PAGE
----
The legalization of medical and recreational marijuana is leaving many employers shifting on unsteady and unfamiliar ground. Employers have rights and responsibilities; let us help you with the changes coming. The recent amendments involving the use of marijuana in Missouri and Illinois are not unique; 33 states have legalized marijuana for medical use and 11 states have legalized its recreational use, although there is still a federal ban on the substance.
We address issues, cases and matters of statutory and regulatory compliance of employment law that can impact a business' growth and profitability.
Be advised that the Department of Labor has released a proposed overtime rule for any salary exempt employees with a $35,308 salary threshold. Under the current rule, employees with a salary below $455 per week ($23,660 annually) must be paid overtime if they work more than 40 hours per week. The proposed rule does not address the duties test for white-collar exemptions or the salary basis requirement.
The Government Severance Pay Act (P.A. 100-895) has implications of severely limiting the ability of public employers to negotiate severance packages and reduce litigation risks. The new law, which was signed on August 14, 2018, by the Governor and which is effective January 1, 2019, requires that any covered unit of government that enters into or renews a contract or employment agreement must include the provisions in the contract which restrict severance pay to no more than 20 weeks of compensation and restrict the availability of severance payment at all if the employee is terminated for “misconduct.”
EMPLOYER BEWARE: New Tax Bill Requires Full Disclosure of Sex Harassment Settlements or… Lose the Business Expense Deduction
In the Tax Cuts & Jobs Act, congress in its infinite wisdom, determined to publically shame or, alternatively, financially burden companies that settle claims of sex harassment. Under the new law, taxpayers will not be allowed to take a business deduction: For any settlement or payment related to sexual harassment or sexual abuse claims if the settlement or payment is subject to a nondisclosure/confidentiality agreement; For any attorney fees related to such a settlement or payment subject to a nondisclosure/confidentiality agreement.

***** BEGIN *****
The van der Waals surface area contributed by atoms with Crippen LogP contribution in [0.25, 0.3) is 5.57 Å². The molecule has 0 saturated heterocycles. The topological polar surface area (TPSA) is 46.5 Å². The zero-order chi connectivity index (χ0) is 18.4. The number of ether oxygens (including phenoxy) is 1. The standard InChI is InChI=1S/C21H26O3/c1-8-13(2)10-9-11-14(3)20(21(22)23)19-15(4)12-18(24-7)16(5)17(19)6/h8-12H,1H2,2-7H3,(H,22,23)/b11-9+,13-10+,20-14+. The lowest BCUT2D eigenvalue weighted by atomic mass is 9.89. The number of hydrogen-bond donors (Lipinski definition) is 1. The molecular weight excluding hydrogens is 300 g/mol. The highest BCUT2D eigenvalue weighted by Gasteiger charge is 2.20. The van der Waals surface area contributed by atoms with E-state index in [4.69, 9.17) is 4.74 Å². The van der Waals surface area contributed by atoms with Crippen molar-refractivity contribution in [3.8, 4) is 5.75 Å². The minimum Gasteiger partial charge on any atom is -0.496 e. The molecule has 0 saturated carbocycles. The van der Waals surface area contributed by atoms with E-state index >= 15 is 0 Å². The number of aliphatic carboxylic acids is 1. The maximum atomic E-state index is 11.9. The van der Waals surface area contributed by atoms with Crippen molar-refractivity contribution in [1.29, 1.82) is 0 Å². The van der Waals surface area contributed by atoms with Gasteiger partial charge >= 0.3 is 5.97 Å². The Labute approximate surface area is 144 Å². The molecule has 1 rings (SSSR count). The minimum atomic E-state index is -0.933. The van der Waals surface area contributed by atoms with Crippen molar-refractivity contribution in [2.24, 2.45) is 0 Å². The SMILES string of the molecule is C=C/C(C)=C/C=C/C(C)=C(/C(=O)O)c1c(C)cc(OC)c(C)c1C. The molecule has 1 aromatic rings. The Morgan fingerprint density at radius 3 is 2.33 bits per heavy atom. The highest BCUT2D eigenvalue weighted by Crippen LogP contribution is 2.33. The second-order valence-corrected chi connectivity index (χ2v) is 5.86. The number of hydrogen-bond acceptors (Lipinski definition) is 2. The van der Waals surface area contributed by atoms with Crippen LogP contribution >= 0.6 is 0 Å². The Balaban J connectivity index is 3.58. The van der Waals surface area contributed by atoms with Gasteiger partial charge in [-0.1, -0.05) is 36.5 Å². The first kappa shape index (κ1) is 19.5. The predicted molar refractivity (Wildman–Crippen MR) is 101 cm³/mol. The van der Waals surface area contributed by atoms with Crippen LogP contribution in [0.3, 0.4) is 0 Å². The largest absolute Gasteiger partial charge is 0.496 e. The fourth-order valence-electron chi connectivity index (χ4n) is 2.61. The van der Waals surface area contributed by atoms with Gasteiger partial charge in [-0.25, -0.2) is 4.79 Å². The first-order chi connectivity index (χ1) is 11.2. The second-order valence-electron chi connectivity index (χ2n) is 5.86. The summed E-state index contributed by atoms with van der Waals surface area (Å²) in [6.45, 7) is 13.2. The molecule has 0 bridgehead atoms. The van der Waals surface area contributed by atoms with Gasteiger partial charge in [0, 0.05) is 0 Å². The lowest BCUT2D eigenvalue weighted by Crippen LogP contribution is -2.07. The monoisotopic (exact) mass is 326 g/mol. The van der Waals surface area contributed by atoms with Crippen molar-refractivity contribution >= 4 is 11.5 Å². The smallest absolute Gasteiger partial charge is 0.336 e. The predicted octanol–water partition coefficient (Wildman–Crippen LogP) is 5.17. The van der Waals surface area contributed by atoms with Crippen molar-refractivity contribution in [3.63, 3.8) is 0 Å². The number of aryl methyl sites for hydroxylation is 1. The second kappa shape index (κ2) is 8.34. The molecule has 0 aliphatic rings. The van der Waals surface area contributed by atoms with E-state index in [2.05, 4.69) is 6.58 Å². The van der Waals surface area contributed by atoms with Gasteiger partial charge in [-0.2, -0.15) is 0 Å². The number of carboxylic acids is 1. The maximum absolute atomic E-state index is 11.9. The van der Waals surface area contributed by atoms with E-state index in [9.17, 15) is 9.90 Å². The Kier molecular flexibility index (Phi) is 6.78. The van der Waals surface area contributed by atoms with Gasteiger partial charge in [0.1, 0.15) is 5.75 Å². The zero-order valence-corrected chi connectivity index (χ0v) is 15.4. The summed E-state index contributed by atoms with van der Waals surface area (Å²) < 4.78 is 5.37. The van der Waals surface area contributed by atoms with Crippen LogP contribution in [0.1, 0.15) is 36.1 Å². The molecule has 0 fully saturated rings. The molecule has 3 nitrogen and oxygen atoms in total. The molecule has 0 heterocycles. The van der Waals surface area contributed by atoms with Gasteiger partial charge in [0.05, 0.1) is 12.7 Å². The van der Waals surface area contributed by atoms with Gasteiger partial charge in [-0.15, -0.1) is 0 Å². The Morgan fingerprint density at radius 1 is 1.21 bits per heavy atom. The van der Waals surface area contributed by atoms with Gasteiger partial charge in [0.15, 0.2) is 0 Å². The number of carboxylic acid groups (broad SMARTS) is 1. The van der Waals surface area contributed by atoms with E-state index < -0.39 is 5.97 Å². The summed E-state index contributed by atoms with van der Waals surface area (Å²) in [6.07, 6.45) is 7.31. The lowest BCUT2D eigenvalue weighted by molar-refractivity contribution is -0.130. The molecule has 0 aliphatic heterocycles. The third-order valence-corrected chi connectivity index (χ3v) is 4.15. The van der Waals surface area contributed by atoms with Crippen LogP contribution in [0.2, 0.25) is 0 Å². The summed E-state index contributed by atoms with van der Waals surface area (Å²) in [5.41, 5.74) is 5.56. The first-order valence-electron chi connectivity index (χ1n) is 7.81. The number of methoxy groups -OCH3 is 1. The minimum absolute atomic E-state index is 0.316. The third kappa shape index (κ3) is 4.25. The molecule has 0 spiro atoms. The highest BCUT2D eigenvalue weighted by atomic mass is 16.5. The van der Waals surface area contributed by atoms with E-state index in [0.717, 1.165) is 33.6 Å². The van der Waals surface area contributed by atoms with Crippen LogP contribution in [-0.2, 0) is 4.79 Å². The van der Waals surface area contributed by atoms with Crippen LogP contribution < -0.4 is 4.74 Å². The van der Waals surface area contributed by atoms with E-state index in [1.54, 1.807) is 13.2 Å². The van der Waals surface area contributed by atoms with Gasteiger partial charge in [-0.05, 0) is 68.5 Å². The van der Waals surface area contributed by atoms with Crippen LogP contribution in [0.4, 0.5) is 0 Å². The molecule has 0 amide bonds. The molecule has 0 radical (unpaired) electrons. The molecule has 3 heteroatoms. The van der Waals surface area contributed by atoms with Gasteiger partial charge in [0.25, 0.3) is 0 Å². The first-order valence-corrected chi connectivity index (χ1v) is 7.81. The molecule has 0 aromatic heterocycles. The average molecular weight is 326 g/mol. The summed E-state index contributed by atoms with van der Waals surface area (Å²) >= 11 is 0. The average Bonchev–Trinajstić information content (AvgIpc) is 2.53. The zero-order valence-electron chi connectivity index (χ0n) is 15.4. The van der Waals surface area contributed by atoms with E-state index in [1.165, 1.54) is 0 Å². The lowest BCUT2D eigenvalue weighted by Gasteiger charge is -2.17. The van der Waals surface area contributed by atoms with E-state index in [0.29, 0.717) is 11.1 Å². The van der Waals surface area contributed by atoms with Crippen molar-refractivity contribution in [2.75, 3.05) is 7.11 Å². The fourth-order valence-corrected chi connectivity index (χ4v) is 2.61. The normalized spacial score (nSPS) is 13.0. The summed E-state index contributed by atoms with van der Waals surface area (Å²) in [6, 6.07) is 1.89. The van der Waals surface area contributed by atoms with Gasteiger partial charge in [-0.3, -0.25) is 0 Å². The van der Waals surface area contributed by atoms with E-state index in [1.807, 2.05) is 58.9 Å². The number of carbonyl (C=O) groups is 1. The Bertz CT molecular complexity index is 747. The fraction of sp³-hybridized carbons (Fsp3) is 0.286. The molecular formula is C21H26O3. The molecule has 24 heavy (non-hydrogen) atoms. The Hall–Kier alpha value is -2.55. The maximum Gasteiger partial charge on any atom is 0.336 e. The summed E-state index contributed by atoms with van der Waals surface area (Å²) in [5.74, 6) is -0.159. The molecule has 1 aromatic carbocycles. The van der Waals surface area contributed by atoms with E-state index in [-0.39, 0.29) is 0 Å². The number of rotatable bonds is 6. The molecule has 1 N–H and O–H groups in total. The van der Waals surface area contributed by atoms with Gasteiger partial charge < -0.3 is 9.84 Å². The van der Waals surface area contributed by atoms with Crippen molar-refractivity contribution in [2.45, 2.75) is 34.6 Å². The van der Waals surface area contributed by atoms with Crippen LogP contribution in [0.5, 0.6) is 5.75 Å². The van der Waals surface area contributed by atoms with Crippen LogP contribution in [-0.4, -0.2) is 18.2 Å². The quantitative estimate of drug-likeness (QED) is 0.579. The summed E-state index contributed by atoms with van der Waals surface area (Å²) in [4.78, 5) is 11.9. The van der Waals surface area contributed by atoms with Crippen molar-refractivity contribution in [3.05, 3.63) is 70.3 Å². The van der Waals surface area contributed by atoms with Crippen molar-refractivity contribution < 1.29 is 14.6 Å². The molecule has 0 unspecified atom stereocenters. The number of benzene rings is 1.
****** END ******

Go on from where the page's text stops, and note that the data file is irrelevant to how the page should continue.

On December 21, 2017 the Illinois Appellate Court for the Second District determined that an actual injury is required in order to state a cause of action under the Illinois Biometric Information Privacy Act (740 ILCS 14/1 et seq.). Rosenbach v. Six Flags Entertainment Corp. 2017 Illinois Appellate (2nd) 170317. In the Rosenbach case, plaintiff filed a class action lawsuit alleging that Six Flags was liable for violation of the Act because it did not obtain her permission to collect a thumb print of her son when he bought a season pass for the Great America theme park. In her complaint, plaintiff did not allege any actual harm or injury.